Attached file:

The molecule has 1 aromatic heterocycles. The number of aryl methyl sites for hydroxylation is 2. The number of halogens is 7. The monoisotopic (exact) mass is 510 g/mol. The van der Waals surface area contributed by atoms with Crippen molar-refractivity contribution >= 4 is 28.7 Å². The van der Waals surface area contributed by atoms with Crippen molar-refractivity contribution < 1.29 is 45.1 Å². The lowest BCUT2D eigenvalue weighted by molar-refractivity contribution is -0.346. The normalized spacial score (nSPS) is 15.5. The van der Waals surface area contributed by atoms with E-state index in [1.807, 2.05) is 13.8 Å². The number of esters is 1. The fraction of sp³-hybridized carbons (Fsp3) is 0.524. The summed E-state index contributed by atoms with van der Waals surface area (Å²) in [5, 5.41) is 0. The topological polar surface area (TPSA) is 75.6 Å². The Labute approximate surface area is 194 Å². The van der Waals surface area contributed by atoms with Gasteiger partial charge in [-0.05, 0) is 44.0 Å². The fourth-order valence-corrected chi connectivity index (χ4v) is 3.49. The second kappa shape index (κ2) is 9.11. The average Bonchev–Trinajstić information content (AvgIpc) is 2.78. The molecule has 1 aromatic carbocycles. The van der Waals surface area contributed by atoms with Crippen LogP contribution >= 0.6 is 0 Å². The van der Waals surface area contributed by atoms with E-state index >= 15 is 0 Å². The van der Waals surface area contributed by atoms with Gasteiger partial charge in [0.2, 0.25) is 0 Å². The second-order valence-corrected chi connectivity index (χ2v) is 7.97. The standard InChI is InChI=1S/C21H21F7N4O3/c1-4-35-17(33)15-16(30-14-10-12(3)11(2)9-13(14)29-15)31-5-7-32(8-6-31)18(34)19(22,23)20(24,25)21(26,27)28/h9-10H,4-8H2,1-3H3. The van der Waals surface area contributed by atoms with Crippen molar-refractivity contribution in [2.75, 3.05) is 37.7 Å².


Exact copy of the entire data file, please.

The molecule has 1 aromatic heterocycles. The number of aryl methyl sites for hydroxylation is 2. The number of halogens is 7. The monoisotopic (exact) mass is 510 g/mol. The van der Waals surface area contributed by atoms with Crippen molar-refractivity contribution >= 4 is 28.7 Å². The van der Waals surface area contributed by atoms with Crippen molar-refractivity contribution < 1.29 is 45.1 Å². The lowest BCUT2D eigenvalue weighted by molar-refractivity contribution is -0.346. The normalized spacial score (nSPS) is 15.5. The van der Waals surface area contributed by atoms with E-state index in [1.807, 2.05) is 13.8 Å². The number of esters is 1. The fraction of sp³-hybridized carbons (Fsp3) is 0.524. The summed E-state index contributed by atoms with van der Waals surface area (Å²) in [5, 5.41) is 0. The topological polar surface area (TPSA) is 75.6 Å². The Labute approximate surface area is 194 Å². The van der Waals surface area contributed by atoms with Gasteiger partial charge in [-0.05, 0) is 44.0 Å². The fourth-order valence-corrected chi connectivity index (χ4v) is 3.49. The second kappa shape index (κ2) is 9.11. The average Bonchev–Trinajstić information content (AvgIpc) is 2.78. The molecule has 1 aromatic carbocycles. The van der Waals surface area contributed by atoms with Crippen LogP contribution >= 0.6 is 0 Å². The van der Waals surface area contributed by atoms with E-state index >= 15 is 0 Å². The van der Waals surface area contributed by atoms with Gasteiger partial charge in [0.2, 0.25) is 0 Å². The second-order valence-corrected chi connectivity index (χ2v) is 7.97. The standard InChI is InChI=1S/C21H21F7N4O3/c1-4-35-17(33)15-16(30-14-10-12(3)11(2)9-13(14)29-15)31-5-7-32(8-6-31)18(34)19(22,23)20(24,25)21(26,27)28/h9-10H,4-8H2,1-3H3. The van der Waals surface area contributed by atoms with Crippen molar-refractivity contribution in [2.75, 3.05) is 37.7 Å².